System ‘Routinely Brutalized’ Children
“Louisiana cannot afford, nor should it wish to risk returning to, the days when children were routinely brutalized while held in state custody,” the report says.
While advocates see secure juvenile lockups as something to be used sparingly, they say they prefer such facilities over confining youths in adult jails or prisons, as had been the case for 17-year-olds accused of serious crimes.
“Despite their problems, juvenile facilities are still safer for kids than adult jails and prisons,” said Rachel Gassert, policy director for the Louisiana Center on Children’s Rights, who chaired the task force.
Gassert and fellow proponents are optimistic the current OJJ administration is open to adopting proposed changes, and think the agency’s recent progress is a positive sign for what could come next.
“We’re very encouraged by the willingness of the new administration to do some self-reflection and self-regulation,” said Meredith Angelson, a senior staff attorney at the Southern Poverty Law Center based in New Orleans, who focuses on juvenile justice.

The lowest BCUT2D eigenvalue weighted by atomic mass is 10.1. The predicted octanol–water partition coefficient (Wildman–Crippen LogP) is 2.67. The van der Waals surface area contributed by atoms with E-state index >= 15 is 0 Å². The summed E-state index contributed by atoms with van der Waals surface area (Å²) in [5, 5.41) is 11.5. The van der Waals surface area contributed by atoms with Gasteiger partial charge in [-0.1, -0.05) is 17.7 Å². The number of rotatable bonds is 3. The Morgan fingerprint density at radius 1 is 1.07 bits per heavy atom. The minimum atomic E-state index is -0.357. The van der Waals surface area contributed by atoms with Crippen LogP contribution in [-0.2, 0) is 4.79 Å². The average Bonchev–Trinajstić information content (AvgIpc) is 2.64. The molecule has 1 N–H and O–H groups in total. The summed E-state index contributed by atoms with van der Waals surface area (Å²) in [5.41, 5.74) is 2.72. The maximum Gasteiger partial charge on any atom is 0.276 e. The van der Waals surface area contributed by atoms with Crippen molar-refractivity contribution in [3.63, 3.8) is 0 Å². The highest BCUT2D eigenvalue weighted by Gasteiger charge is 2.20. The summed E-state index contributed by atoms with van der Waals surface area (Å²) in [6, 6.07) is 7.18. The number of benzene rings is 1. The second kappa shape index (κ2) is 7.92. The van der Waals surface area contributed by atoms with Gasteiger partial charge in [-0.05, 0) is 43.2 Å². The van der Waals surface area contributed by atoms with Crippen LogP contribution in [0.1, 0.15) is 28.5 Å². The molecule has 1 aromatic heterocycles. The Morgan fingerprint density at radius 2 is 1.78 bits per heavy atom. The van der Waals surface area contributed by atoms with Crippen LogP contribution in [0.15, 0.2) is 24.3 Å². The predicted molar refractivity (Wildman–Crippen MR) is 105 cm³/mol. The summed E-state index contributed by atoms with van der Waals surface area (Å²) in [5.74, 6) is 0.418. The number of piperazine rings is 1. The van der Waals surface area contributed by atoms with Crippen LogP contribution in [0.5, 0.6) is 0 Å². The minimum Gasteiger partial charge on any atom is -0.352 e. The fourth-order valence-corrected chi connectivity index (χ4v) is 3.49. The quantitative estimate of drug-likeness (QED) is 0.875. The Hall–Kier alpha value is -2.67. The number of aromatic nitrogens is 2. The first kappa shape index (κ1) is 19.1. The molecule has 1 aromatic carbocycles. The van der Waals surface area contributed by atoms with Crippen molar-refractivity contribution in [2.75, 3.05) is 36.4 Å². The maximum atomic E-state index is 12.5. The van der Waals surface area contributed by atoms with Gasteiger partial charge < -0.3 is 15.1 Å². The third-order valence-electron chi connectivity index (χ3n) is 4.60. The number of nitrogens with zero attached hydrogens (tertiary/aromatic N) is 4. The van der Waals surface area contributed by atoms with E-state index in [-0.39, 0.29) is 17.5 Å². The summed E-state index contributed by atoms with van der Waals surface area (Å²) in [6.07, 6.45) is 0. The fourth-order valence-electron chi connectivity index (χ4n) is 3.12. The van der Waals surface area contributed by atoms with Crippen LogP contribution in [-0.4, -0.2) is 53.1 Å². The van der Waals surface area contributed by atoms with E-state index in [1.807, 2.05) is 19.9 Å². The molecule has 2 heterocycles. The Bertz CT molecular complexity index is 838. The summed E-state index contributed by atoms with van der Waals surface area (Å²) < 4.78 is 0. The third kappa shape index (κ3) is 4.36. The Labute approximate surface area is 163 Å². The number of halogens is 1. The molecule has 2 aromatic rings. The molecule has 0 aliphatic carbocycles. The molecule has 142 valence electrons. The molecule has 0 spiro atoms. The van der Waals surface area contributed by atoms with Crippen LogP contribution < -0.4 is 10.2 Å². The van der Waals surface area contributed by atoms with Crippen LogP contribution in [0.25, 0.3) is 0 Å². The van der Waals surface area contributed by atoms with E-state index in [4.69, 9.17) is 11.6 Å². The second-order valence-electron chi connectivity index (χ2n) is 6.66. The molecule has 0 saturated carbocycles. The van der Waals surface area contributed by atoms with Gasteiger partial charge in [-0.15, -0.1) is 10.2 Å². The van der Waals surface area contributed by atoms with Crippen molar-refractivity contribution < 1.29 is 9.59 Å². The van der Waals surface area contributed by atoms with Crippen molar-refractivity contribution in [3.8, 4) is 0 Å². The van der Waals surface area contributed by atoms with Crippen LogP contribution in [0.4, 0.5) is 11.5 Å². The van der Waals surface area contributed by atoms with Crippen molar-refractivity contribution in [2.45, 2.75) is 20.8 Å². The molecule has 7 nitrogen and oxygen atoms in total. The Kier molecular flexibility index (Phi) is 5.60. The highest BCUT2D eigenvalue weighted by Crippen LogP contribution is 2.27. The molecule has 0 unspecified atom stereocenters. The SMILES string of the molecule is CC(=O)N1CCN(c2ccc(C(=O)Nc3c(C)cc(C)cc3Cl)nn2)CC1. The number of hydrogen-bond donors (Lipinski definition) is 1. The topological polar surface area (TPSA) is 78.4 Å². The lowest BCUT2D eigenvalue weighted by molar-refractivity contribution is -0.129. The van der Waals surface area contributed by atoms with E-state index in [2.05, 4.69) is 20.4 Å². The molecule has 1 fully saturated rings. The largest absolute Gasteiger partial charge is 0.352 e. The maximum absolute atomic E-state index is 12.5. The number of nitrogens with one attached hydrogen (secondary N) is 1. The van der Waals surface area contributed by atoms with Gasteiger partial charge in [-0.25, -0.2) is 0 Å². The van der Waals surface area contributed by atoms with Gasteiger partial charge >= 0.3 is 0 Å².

In mid-2016, months before James Bueche was named OJJ’s deputy secretary, there were almost 400 children in the state’s three juvenile lockups, which the agency refers to as secure care facilities.
At the end of February, there were about 215 children locked up, an almost 50 percent reduction in two-and-a-half years, according to OJJ data. And while that seems significant, some still say it still doesn’t go far enough, especially when the secure facilities still have so many institutional challenges.
“We’re putting way too much of our money into secure, deep-end confinement,” said Marcy Mistrett, the CEO of the Campaign for Youth Justice, a national nonprofit that advocates to keep children out of the adult criminal justice system.
“There are alternative ways that keep kids connected to their parents and communities, while they are held accountable.”
The concerns that surround Louisiana’s juvenile lockups today remain a far cry from the system in the 1990s, which brought a federal crackdown over the atrocities in juvenile jails, particularly two privately run facilities that were later shuttered.